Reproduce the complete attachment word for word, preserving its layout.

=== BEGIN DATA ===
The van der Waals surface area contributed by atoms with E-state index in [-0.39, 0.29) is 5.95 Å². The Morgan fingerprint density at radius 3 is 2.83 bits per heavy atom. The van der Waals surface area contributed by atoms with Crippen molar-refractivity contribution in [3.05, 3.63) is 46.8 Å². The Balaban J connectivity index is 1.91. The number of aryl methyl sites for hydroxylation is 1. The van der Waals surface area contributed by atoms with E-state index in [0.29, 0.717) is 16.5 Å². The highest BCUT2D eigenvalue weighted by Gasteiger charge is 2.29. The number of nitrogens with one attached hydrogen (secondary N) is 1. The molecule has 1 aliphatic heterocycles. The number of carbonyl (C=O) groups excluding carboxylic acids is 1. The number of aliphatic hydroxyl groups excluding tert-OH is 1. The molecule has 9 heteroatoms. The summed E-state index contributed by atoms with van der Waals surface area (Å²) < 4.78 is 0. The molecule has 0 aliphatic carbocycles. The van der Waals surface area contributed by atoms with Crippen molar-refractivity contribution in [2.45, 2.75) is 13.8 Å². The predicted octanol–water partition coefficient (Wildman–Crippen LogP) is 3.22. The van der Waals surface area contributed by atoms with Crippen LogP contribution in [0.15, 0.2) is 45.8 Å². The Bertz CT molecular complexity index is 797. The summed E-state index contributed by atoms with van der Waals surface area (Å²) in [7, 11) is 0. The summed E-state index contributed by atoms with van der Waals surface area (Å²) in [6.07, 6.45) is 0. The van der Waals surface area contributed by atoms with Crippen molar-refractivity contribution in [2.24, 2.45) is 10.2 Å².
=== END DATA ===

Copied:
The van der Waals surface area contributed by atoms with E-state index in [-0.39, 0.29) is 5.95 Å². The Morgan fingerprint density at radius 3 is 2.83 bits per heavy atom. The van der Waals surface area contributed by atoms with Crippen molar-refractivity contribution in [3.05, 3.63) is 46.8 Å². The Balaban J connectivity index is 1.91. The number of aryl methyl sites for hydroxylation is 1. The van der Waals surface area contributed by atoms with E-state index in [0.29, 0.717) is 16.5 Å². The highest BCUT2D eigenvalue weighted by Gasteiger charge is 2.29. The number of nitrogens with one attached hydrogen (secondary N) is 1. The molecule has 1 aliphatic heterocycles. The number of carbonyl (C=O) groups excluding carboxylic acids is 1. The number of aliphatic hydroxyl groups excluding tert-OH is 1. The molecule has 9 heteroatoms. The summed E-state index contributed by atoms with van der Waals surface area (Å²) < 4.78 is 0. The molecule has 0 aliphatic carbocycles. The van der Waals surface area contributed by atoms with Crippen molar-refractivity contribution in [2.45, 2.75) is 13.8 Å². The predicted octanol–water partition coefficient (Wildman–Crippen LogP) is 3.22. The van der Waals surface area contributed by atoms with Crippen LogP contribution in [0.15, 0.2) is 45.8 Å². The Bertz CT molecular complexity index is 797. The summed E-state index contributed by atoms with van der Waals surface area (Å²) in [7, 11) is 0. The summed E-state index contributed by atoms with van der Waals surface area (Å²) in [6.07, 6.45) is 0. The van der Waals surface area contributed by atoms with Crippen molar-refractivity contribution in [2.24, 2.45) is 10.2 Å².